In previous generations, chocolate or candy was probably one of the most popular things to "give up" as a penance for the 40 days of Lent. Today, a growing number of U.S. Catholics are choosing to give up Facebook.
In the past week, I've read (on Facebook, ironically) about a number of friends who are unplugging for 40 days from social networking or even the from entire Internet, or at least personal use of it.
Good for them. I'm not questioning or debating anyone's individual choice about how best to practice the spiritual disciplines of fasting, prayer and almsgiving during this spiritual season. And, for many, social networking can be an unhealthy distraction that takes away from work, in-person relationships or prayer time. Certainly worthy of fasting from--at least temporarily.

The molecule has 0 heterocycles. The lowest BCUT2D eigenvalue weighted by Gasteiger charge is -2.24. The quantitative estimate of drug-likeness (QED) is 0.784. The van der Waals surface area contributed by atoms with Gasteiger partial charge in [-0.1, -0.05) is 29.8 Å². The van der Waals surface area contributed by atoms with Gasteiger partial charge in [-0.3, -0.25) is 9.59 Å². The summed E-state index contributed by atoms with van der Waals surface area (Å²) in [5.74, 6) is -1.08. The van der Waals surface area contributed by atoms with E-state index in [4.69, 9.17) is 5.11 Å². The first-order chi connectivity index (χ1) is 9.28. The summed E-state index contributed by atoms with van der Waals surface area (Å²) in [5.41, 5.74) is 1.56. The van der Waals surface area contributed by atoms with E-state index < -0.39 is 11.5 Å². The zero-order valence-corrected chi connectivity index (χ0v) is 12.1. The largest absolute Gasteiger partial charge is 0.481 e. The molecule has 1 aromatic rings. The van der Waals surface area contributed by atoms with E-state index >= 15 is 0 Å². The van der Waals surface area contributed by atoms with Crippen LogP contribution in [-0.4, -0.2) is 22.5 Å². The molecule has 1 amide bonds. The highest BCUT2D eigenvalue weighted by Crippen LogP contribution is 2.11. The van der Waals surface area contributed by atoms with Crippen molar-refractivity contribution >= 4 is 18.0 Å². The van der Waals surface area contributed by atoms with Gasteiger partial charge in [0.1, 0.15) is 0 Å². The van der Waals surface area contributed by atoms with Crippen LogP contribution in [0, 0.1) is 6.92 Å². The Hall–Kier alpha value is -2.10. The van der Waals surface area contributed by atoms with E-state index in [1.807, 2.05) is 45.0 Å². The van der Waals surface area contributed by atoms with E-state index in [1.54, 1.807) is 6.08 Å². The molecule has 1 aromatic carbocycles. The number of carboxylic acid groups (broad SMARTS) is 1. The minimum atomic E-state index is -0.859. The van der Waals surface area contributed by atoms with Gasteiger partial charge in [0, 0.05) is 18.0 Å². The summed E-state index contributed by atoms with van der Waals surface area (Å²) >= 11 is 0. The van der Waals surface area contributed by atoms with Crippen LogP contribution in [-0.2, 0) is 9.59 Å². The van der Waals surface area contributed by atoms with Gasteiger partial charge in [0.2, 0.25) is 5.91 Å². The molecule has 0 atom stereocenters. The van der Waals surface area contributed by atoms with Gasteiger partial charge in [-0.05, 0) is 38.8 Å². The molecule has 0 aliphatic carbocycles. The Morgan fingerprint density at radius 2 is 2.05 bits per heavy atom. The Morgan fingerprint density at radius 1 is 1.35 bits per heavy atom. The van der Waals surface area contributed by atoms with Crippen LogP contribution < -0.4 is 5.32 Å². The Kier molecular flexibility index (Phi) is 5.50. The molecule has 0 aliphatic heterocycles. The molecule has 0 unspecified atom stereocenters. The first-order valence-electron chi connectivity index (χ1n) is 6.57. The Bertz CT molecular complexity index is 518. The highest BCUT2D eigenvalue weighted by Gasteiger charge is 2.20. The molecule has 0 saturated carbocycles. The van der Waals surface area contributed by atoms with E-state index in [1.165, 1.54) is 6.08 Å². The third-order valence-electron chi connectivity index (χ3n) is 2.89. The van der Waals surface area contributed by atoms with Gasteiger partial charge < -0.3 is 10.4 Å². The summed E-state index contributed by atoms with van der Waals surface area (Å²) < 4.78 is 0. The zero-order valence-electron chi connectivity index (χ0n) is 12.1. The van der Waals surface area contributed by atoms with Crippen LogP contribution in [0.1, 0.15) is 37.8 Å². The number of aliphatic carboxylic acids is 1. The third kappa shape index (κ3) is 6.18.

But let me tell you why I won't be giving up Facebook for Lent.
I just finished scrolling through my friends' Facebook status updates from this morning, and about three quarters of them mention Ash Wednesday or offer a link to some spiritual sustenance.
"Many years ago, when this cub reporter was covering religion, the first edition of a brave, feisty, independent publication called National Catholic Reporter showed up at my desk. From that day forward, NCR became my template for excellent reporting. It has become one of my trusted spiritual guides, as well."
- NCR contributor
* My friend Mary DeTurris Poust linked to this cool idea from the Archdiocese of Denver of wearing black wristbands to remind us of our sacrifices during Lent.
For those of us who network with spiritual friends, social networking can be a religious resource, even an occasion of grace. I would hate to miss out on that for 40 days.